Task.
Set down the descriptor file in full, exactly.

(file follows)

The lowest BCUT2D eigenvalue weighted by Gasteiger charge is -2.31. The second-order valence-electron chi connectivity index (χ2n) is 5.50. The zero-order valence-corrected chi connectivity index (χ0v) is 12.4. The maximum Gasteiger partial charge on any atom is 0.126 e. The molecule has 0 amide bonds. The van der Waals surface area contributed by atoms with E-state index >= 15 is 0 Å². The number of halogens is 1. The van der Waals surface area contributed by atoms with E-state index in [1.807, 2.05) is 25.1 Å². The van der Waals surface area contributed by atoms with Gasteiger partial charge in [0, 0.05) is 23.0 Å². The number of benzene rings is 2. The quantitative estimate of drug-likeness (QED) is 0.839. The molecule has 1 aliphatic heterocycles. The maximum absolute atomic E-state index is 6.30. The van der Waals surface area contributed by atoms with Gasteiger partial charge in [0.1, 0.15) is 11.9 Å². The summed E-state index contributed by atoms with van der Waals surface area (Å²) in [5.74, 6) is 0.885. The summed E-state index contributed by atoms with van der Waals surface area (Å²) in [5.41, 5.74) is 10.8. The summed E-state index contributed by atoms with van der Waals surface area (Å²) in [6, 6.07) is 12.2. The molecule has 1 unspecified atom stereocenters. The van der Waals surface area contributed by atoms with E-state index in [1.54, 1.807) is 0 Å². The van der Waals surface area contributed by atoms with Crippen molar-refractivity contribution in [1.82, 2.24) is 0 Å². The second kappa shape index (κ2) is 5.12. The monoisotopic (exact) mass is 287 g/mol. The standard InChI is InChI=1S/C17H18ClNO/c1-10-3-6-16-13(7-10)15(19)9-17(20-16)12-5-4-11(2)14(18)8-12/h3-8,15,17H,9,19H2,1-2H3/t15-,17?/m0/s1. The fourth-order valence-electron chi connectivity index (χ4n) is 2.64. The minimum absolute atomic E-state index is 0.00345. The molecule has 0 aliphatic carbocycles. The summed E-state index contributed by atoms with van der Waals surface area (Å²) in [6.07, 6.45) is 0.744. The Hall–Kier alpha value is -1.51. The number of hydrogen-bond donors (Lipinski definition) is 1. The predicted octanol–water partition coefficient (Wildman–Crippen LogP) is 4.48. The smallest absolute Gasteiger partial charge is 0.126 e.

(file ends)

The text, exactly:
The lowest BCUT2D eigenvalue weighted by Gasteiger charge is -2.31. The second-order valence-electron chi connectivity index (χ2n) is 5.50. The zero-order valence-corrected chi connectivity index (χ0v) is 12.4. The maximum Gasteiger partial charge on any atom is 0.126 e. The molecule has 0 amide bonds. The van der Waals surface area contributed by atoms with E-state index >= 15 is 0 Å². The number of halogens is 1. The van der Waals surface area contributed by atoms with E-state index in [1.807, 2.05) is 25.1 Å². The van der Waals surface area contributed by atoms with Gasteiger partial charge in [0, 0.05) is 23.0 Å². The number of benzene rings is 2. The quantitative estimate of drug-likeness (QED) is 0.839. The molecule has 1 aliphatic heterocycles. The maximum absolute atomic E-state index is 6.30. The van der Waals surface area contributed by atoms with Gasteiger partial charge in [0.1, 0.15) is 11.9 Å². The summed E-state index contributed by atoms with van der Waals surface area (Å²) in [5.74, 6) is 0.885. The summed E-state index contributed by atoms with van der Waals surface area (Å²) in [5.41, 5.74) is 10.8. The summed E-state index contributed by atoms with van der Waals surface area (Å²) in [6, 6.07) is 12.2. The molecule has 1 unspecified atom stereocenters. The van der Waals surface area contributed by atoms with E-state index in [1.54, 1.807) is 0 Å². The van der Waals surface area contributed by atoms with Crippen molar-refractivity contribution in [1.82, 2.24) is 0 Å². The second kappa shape index (κ2) is 5.12. The monoisotopic (exact) mass is 287 g/mol. The standard InChI is InChI=1S/C17H18ClNO/c1-10-3-6-16-13(7-10)15(19)9-17(20-16)12-5-4-11(2)14(18)8-12/h3-8,15,17H,9,19H2,1-2H3/t15-,17?/m0/s1. The fourth-order valence-electron chi connectivity index (χ4n) is 2.64. The minimum absolute atomic E-state index is 0.00345. The molecule has 0 aliphatic carbocycles. The summed E-state index contributed by atoms with van der Waals surface area (Å²) in [6.07, 6.45) is 0.744. The Hall–Kier alpha value is -1.51. The number of hydrogen-bond donors (Lipinski definition) is 1. The predicted octanol–water partition coefficient (Wildman–Crippen LogP) is 4.48. The smallest absolute Gasteiger partial charge is 0.126 e.